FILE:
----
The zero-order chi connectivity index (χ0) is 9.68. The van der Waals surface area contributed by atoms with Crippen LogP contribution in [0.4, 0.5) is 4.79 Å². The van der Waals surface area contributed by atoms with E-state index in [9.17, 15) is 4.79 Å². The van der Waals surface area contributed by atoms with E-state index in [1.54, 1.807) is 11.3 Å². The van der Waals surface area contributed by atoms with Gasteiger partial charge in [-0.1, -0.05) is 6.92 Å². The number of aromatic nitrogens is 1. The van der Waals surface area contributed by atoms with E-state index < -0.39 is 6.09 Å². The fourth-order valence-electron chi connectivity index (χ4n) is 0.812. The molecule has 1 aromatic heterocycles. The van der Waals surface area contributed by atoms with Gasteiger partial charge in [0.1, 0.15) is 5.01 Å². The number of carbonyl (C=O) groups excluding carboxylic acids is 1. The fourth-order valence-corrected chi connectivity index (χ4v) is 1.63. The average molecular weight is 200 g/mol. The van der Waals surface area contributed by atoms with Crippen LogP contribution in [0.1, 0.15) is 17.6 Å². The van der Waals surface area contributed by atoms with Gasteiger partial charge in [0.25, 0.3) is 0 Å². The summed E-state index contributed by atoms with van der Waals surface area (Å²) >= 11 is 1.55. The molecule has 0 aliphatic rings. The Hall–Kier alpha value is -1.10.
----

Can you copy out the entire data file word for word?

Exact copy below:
The zero-order chi connectivity index (χ0) is 9.68. The van der Waals surface area contributed by atoms with Crippen LogP contribution in [0.4, 0.5) is 4.79 Å². The van der Waals surface area contributed by atoms with E-state index in [9.17, 15) is 4.79 Å². The van der Waals surface area contributed by atoms with E-state index in [1.54, 1.807) is 11.3 Å². The van der Waals surface area contributed by atoms with Gasteiger partial charge in [-0.1, -0.05) is 6.92 Å². The number of aromatic nitrogens is 1. The van der Waals surface area contributed by atoms with E-state index < -0.39 is 6.09 Å². The fourth-order valence-electron chi connectivity index (χ4n) is 0.812. The molecule has 1 aromatic heterocycles. The van der Waals surface area contributed by atoms with Gasteiger partial charge in [0.1, 0.15) is 5.01 Å². The number of carbonyl (C=O) groups excluding carboxylic acids is 1. The fourth-order valence-corrected chi connectivity index (χ4v) is 1.63. The average molecular weight is 200 g/mol. The van der Waals surface area contributed by atoms with Crippen LogP contribution in [0.1, 0.15) is 17.6 Å². The van der Waals surface area contributed by atoms with Gasteiger partial charge in [0.25, 0.3) is 0 Å². The summed E-state index contributed by atoms with van der Waals surface area (Å²) >= 11 is 1.55. The molecule has 0 aliphatic rings. The Hall–Kier alpha value is -1.10.